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Hello,

I am looking for a bike to get for my wife. She seems to be interested only in models that are claimed to be designed for women. I was wondering what is so special about those bikes and if it is something that could be approached by customizing bike with different stem bar, seat and such.

Is there a real ground behind women mtbike cathegory or is it a marketing gimik?

Best Regards,
Jenya
 

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Yummy
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There are some differences. Women tend to need smaller sized bikes and the market is still oriented toward men's sizes. Not a lot of higher end models to choose from for smaller women. Also, women's specific designs are supposed to have shorter top tube lengths as women have longer legs/shorter torsos than men.

Vive la difference, I say.

Kn.
 

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my wife loves her woman specific 04 Specialized Stumpjumper elite disc....its an awesome bike...with propedal and hyd discs, etc. She is 5' 2". She upgraded from a hardtail because she wasn't realy enjoying herself too much...as a beginner..being beat up, etc....now she has fun and can actually sit down on occasion.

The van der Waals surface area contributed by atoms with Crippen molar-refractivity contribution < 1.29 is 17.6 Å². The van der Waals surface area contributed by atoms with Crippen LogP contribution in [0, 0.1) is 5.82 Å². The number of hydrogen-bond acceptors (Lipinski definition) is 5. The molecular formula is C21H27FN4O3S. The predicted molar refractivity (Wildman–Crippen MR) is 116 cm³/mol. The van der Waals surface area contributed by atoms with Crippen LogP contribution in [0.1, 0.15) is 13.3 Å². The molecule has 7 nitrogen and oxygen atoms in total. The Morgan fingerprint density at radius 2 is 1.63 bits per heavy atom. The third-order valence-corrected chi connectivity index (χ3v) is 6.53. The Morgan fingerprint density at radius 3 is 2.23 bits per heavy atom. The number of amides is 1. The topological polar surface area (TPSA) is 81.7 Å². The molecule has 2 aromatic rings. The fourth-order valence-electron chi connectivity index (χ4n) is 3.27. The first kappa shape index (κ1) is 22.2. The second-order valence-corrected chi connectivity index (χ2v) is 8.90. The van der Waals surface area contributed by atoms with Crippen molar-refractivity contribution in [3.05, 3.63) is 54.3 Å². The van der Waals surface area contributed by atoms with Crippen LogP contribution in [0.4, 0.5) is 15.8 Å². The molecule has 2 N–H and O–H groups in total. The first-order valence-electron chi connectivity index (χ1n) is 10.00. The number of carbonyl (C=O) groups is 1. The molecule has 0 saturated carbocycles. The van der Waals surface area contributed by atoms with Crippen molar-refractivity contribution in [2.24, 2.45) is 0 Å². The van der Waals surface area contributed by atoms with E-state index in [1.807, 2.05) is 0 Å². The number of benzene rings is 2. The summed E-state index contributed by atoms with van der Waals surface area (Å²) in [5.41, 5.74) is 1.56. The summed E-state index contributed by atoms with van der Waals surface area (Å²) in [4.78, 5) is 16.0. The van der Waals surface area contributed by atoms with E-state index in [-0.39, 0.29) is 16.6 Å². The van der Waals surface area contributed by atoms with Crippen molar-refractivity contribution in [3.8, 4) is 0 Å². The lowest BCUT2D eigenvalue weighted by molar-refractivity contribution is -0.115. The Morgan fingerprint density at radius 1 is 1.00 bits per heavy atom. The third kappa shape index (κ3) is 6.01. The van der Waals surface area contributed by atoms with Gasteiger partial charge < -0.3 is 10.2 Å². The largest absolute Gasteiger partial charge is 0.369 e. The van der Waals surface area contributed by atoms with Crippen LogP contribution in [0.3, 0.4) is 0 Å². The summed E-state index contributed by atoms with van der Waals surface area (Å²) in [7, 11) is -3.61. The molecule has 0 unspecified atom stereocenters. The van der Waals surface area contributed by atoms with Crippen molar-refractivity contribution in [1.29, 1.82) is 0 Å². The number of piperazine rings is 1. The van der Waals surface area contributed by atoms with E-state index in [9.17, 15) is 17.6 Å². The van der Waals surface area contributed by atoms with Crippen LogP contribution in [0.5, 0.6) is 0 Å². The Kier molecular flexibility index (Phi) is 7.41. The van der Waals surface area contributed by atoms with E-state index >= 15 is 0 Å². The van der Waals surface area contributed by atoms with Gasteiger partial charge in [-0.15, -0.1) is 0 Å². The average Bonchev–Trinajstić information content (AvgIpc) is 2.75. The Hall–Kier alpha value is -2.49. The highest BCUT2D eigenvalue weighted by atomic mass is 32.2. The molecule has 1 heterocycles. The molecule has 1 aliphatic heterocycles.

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the bomb
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it really depends

Jenya said:
Hello,

I am looking for a bike to get for my wife. She seems to be interested only in models that are claimed to be designed for women. I was wondering what is so special about those bikes and if it is something that could be approached by customizing bike with different stem bar, seat and such.

Is there a real ground behind women mtbike cathegory or is it a marketing gimik?

Best Regards,
Jenya
The answer to your questions is yes and no. Big help right? The need to consider a wsd will depend on her body type. It tends to be more of an issue for shorter women (because of standover) ie: under 5 ft 4 inches.